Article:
Our findings suggest that the modified RFM equation for adults, which we named the RFM pediatric (RFMp), may be useful as a simple tool to estimate whole-body fat percentage and as an alternative to BMI-for-age percentiles to assess body adiposity among girls and boys who are between 8 and 14 years of age. The RFM equation for adults may be useful as a tool to estimate whole-body fat percentage and as alternative to BMI-for-age percentiles to assess body adiposity among adolescents 15 to 19 years of age.

The simple RFMp linear equation was more accurate than the more complex BMI quadratic equation to estimate whole-body fat percentage among girls (88.2% vs. 85.7%; P = 0.027) and boys 8 to 14 years of age (83.4% vs. 71.0%; P < 0.001), across ethnic groups (Supplementary Table 4), and it had similar or superior accuracy to BMI, across body fat ranges (Supplementary Fig. 7B,E) and across age (Supplementary Fig. 8A,C). Among adolescents 15 to 19 years of age, RFM was more accurate than BMI among boys (82.3% vs. 73.9%; P < 0.001), including across ethnic groups. However, RFM was slightly less accurate than BMI among girls (89.0% vs. 92.6%; P = 0.002), including European-American girls and African-American girls but not Mexican-American girls (Supplementary Table 5). Both RFMp and RFM equations were more precise than BMI quadratic equations among boys.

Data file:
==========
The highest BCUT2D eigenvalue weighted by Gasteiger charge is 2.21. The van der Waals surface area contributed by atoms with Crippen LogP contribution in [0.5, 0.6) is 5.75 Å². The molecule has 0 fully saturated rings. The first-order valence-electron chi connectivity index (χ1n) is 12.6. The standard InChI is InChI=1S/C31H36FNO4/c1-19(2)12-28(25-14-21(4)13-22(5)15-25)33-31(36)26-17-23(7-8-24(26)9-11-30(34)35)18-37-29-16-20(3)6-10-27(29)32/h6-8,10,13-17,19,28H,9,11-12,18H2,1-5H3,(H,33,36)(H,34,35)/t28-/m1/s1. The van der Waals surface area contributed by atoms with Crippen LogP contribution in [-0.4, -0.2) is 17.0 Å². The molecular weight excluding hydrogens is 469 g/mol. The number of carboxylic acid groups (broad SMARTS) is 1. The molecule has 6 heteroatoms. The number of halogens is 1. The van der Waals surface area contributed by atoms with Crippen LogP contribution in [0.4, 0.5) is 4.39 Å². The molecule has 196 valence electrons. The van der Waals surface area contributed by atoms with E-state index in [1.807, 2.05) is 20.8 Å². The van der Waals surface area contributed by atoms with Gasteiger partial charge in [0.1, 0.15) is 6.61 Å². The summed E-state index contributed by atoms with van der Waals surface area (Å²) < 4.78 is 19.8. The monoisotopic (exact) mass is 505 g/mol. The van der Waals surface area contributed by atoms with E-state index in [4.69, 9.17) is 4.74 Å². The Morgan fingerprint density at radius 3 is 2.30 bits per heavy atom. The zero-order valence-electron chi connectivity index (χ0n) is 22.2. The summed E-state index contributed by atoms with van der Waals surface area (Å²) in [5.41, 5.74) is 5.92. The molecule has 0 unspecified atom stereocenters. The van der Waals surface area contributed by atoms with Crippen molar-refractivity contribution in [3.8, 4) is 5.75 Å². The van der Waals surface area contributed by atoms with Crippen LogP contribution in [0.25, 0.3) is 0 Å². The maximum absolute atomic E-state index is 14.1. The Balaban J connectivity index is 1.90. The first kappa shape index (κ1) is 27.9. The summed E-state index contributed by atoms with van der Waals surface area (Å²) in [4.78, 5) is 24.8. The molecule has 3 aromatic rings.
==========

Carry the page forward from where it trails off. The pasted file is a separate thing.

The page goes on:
TMI was developed as a powerful alternative tool to BMI to estimate body fat percentage and to better classify girls and boys with overweight compared with BMI-for-age percentiles16. Among children and adolescents 8 to 14 years of age, RFMp was more accurate than TMI to estimate whole-body fat percentage among boys but not girls. Among adolescents 15 to 19 years of age, RFM was more accurate than TMI among boys of Mexican, European and African ethnicity. TMI was more accurate than RFM among European-American girls but less accurate among African-American girls. Both RFM and TMI had equally high accuracy among Mexican-American girls. TMI are quadratic equations based on body weight and height. In contrast, RFMp and RFM are simple linear equations that show comparable accuracy to TMI equation to estimate whole-body fat percentage among girls. However, an advantage of RFMp and RFM is that the former equations are consistently more accurate than TMI to estimate whole-body fat percentage among boys. Thus, data from our study conducted in more than 10,000 children and adolescents and those from our previous study conducted in nearly 16,000 adult individuals17 strongly support the benefit of using height and waist circumference (the only anthropometrics required for RFMp and RFM calculations) over height and body weight for the purpose of assessing body fatness in children, adolescents and adult individuals. It should be noted that RFMp differs from the original RFM equation for adult individuals in their coefficients only17.